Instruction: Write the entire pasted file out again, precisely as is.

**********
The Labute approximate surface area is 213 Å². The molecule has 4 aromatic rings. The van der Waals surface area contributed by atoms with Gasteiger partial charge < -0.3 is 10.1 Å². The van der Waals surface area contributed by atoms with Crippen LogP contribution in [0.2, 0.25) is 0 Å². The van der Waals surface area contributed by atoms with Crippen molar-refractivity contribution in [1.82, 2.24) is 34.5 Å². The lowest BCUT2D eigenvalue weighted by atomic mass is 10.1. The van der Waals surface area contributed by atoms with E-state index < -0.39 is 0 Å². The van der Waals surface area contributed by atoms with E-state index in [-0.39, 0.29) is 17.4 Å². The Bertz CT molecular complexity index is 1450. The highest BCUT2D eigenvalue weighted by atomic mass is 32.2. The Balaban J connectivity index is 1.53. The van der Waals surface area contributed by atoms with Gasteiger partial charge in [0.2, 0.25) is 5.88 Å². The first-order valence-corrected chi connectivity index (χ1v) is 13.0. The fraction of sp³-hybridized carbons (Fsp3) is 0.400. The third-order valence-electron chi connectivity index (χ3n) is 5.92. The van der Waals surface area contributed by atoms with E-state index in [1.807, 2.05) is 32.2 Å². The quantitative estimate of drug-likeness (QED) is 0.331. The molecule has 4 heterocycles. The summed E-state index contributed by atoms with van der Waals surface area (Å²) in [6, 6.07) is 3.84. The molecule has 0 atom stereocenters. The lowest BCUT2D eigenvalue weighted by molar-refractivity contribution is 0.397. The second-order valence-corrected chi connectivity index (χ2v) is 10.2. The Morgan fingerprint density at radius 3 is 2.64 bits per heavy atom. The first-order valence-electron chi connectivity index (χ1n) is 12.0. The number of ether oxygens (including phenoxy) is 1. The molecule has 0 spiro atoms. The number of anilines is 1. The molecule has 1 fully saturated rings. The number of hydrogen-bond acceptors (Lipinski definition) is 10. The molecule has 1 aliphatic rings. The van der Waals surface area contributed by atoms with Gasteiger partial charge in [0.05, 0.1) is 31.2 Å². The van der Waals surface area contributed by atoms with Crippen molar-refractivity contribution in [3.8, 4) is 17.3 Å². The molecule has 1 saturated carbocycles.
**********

The Labute approximate surface area is 213 Å². The molecule has 4 aromatic rings. The van der Waals surface area contributed by atoms with Gasteiger partial charge < -0.3 is 10.1 Å². The van der Waals surface area contributed by atoms with Crippen LogP contribution in [0.2, 0.25) is 0 Å². The van der Waals surface area contributed by atoms with Crippen molar-refractivity contribution in [1.82, 2.24) is 34.5 Å². The lowest BCUT2D eigenvalue weighted by atomic mass is 10.1. The van der Waals surface area contributed by atoms with E-state index < -0.39 is 0 Å². The van der Waals surface area contributed by atoms with E-state index in [-0.39, 0.29) is 17.4 Å². The Bertz CT molecular complexity index is 1450. The highest BCUT2D eigenvalue weighted by atomic mass is 32.2. The Balaban J connectivity index is 1.53. The van der Waals surface area contributed by atoms with Gasteiger partial charge in [0.2, 0.25) is 5.88 Å². The first-order valence-corrected chi connectivity index (χ1v) is 13.0. The fraction of sp³-hybridized carbons (Fsp3) is 0.400. The third-order valence-electron chi connectivity index (χ3n) is 5.92. The van der Waals surface area contributed by atoms with E-state index in [1.807, 2.05) is 32.2 Å². The quantitative estimate of drug-likeness (QED) is 0.331. The molecule has 4 heterocycles. The summed E-state index contributed by atoms with van der Waals surface area (Å²) in [6, 6.07) is 3.84. The molecule has 0 atom stereocenters. The lowest BCUT2D eigenvalue weighted by molar-refractivity contribution is 0.397. The second-order valence-corrected chi connectivity index (χ2v) is 10.2. The Morgan fingerprint density at radius 3 is 2.64 bits per heavy atom. The first-order valence-electron chi connectivity index (χ1n) is 12.0. The number of ether oxygens (including phenoxy) is 1. The molecule has 0 spiro atoms. The number of anilines is 1. The molecule has 1 fully saturated rings. The number of hydrogen-bond acceptors (Lipinski definition) is 10. The molecule has 1 aliphatic rings. The van der Waals surface area contributed by atoms with Gasteiger partial charge in [0.05, 0.1) is 31.2 Å². The van der Waals surface area contributed by atoms with Crippen molar-refractivity contribution in [3.8, 4) is 17.3 Å². The molecule has 1 saturated carbocycles.